A TRANSPORTATION TRAVELOGUE
Bryan Adams was belting out the ever popular ‘the summer of 69’ from the car radio and this brought back memories of the hot season of that very year. I was a young officer posted in a Hunter Squadron at Hindan near Delhi and I recollect one Saturday in early May when the summer had yet to peak.
I was scheduled to fly a general handling sortie with a take off at 7 am, and being well in time, sat on the balcony with my room mate catching up with the latest gossip over a cup of mess tea – that distinguished brew which tasted insipid in the hands of any mess cook throughout the air force.
I cycled to the squadron – this being the most economical means of transport for us pilots – with no rich fathers or in-laws. I took off on time and after some aerobatics landed of a controlled let down. Though I flew for 30 minutes I logged 40 with the intention of getting that elusive 6 hours – a goal every young fighter pilot aimed for because it made the difference between poverty and richness.
It was this very fact of chasing the necessary flying hours for bounty that my friend and I were directed to the AEB where a Dakota was scheduled to fly to Kanpur and we were detailed as supernumeraries. We borrowed someone’s Java and when we reached the unit we were informed that there would be a delay in take off and so we trotted off next door to the helicopter unit as a course mate was posted there and their breakfast club had built a good reputation for some awesome parathas. Our friend was due to fly a circuit and landing sortie and his flight commander unofficially took us aboard. One circuit took half a day or it seemed like it and so we got off after 15 minutes and rightly so as the Dakota was ready for take off. The old warhorse took and hour and a half to make it to Chakeri where we taxied to the main apron and without switching off took delivery of a basket in which was a dog – a Pomeranian destined for the station commander’s house which turned out to be a blessing as we were met by the CO’s driver who gave us a lift to the mess in the swanky new Ambassador.
Saturday in those days meant beer and jazz – Hindan had its own charm as the bar was air-conditioned and the beer was fresh on tap thanks to Mohan Meakins next door. Add cigarette smoke and you get the idea of why we eagerly awaited the weekend. Since we had made a program to visit Delhi we had to cut short the drinking and Dave Brubeck so that we could change and appear like the fighter pilots we were expected to look like. We left in our Saturday best hoping and praying we get a lift to town but no such luck and we had to catch a cycle rickshaw from the guard room to the highway. From there we got onto a bus and even managed a couple of seats. Near the Yamuna bridge we encountered a massive traffic jam and the rumours getting through from the front was that a bus had caught fire and it was unlikely that there would be a quick clearance. A quick discussion and we disembarked from the bus and walked to the bridge where we saw first hand the bus and the confusion around. At this time we were seriously in conversation about returning when I saw a country boat at the end of the bridge on the near bank. In an adventurous mood we ran down the bank to negotiate a trip across. The boatman agreed for a price-the figure approximating to his monthly salary – but when we embarked found to our dismay that at the rate he was going was a knot higher than the helicopter ride early morning so we assisted him with some poles digging in the shallow waters. We got across, a little sweaty to find that God had positioned a Harley Davidson rickshaw at the point where we berthed and that got us in comfort to Connaught place. We made it in time for the English movie and looked forward to a relaxed time. As the lights dimmed a vision in a mini dress sat in the front row along with her escort and this was extremely disturbing as now we would have to worry till the interval to get a fuller and clearer glimpse. The lights came on and the girl and her escort made way to the snack bar and we pursued them like a hunter his prey. To my surprise the escort smiled at me and came over to introduce himself as Flight Sergeant – an Anglo- Indian who I had related with on an exercise at a forward base which I had visited a few months prior. Before I could pop the question he volunteered the information that he was on a rest and recreation visit to Delhi and therefore the accompanying body. Actually he said – rest and servicing of his gun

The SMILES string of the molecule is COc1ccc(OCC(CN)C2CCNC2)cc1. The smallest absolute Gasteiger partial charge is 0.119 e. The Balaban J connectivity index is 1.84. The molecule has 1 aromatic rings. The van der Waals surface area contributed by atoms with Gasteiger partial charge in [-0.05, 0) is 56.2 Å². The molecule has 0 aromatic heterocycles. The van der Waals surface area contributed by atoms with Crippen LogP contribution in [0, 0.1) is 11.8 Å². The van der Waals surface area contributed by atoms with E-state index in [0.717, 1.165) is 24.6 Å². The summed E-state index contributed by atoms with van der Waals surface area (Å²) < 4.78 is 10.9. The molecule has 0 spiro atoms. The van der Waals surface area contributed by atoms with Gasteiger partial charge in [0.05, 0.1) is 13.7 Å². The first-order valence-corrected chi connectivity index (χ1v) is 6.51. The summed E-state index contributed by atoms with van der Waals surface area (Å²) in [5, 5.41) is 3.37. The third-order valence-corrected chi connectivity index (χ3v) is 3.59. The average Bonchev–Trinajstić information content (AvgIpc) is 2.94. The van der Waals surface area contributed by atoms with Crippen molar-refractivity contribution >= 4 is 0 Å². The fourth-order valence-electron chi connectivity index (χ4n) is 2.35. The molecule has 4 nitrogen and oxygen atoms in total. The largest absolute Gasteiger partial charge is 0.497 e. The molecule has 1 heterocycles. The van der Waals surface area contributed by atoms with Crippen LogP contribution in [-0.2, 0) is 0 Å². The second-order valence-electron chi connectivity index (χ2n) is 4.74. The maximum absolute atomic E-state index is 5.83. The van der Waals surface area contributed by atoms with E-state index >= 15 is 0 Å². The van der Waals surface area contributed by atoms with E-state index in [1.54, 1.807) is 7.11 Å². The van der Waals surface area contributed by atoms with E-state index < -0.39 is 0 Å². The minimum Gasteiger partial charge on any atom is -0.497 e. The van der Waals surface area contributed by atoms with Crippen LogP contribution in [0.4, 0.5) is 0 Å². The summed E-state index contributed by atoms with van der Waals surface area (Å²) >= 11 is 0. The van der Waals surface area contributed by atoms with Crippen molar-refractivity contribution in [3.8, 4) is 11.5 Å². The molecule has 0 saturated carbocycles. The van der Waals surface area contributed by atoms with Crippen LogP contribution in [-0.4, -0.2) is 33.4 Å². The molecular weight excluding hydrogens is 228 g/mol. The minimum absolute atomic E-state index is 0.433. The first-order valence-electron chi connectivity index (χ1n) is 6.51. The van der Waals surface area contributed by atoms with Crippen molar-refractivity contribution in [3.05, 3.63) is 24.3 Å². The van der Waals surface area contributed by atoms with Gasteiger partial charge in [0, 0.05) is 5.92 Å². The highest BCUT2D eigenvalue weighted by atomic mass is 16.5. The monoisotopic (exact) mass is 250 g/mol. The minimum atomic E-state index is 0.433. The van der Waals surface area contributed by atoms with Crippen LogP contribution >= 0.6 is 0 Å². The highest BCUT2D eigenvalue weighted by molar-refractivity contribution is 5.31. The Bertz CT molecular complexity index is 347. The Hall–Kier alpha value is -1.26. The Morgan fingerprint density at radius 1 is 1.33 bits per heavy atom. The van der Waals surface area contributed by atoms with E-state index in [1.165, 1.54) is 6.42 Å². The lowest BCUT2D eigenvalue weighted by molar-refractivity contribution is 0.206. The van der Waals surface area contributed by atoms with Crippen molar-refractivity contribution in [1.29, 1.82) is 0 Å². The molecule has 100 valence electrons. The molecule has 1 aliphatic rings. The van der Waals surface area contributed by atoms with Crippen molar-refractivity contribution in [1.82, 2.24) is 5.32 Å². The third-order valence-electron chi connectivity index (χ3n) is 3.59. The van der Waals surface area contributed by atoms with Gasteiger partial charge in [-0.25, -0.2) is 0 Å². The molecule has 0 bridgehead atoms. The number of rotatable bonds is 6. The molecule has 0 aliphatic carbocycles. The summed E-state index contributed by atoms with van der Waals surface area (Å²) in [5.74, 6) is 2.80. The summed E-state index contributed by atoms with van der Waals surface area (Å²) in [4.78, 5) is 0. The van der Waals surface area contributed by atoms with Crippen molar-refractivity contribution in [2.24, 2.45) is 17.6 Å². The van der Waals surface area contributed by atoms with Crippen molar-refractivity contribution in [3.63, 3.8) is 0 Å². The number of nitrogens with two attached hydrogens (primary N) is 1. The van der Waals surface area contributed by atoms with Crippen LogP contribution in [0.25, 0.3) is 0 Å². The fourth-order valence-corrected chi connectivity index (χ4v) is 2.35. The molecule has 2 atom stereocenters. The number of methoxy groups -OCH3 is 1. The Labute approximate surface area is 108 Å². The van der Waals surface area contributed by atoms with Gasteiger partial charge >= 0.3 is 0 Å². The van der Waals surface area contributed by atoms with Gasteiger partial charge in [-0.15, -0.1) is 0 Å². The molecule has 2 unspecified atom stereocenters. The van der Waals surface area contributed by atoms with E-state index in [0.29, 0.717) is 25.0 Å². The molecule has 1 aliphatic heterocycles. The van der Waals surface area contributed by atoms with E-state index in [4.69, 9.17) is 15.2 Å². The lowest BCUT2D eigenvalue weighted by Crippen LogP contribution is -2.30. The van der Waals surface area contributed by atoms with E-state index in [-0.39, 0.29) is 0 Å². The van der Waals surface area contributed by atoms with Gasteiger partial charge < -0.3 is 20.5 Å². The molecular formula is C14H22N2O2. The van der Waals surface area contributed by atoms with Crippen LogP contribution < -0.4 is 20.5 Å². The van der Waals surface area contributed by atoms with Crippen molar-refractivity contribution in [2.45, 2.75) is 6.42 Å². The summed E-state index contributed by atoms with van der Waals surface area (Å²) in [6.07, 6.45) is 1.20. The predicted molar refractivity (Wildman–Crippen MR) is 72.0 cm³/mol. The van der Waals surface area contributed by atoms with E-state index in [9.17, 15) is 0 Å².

After the movie and a hearty meal at kake-da dhaaba we caught a rickshaw to the interstate bus stand once again to make it back home. By this time it was approaching midnight and we were trudging our way home from the highway when we heard the trotting of a horse. We could not believe our eyes to see a Tonga at that hour. The driver was asleep and we had to wake him to stop to get a lift to the main gate.
As I hit the pillow it struck me that I had used over 10 different multi- dimensional means of transport in a day ranging from a transonic jet to country boat.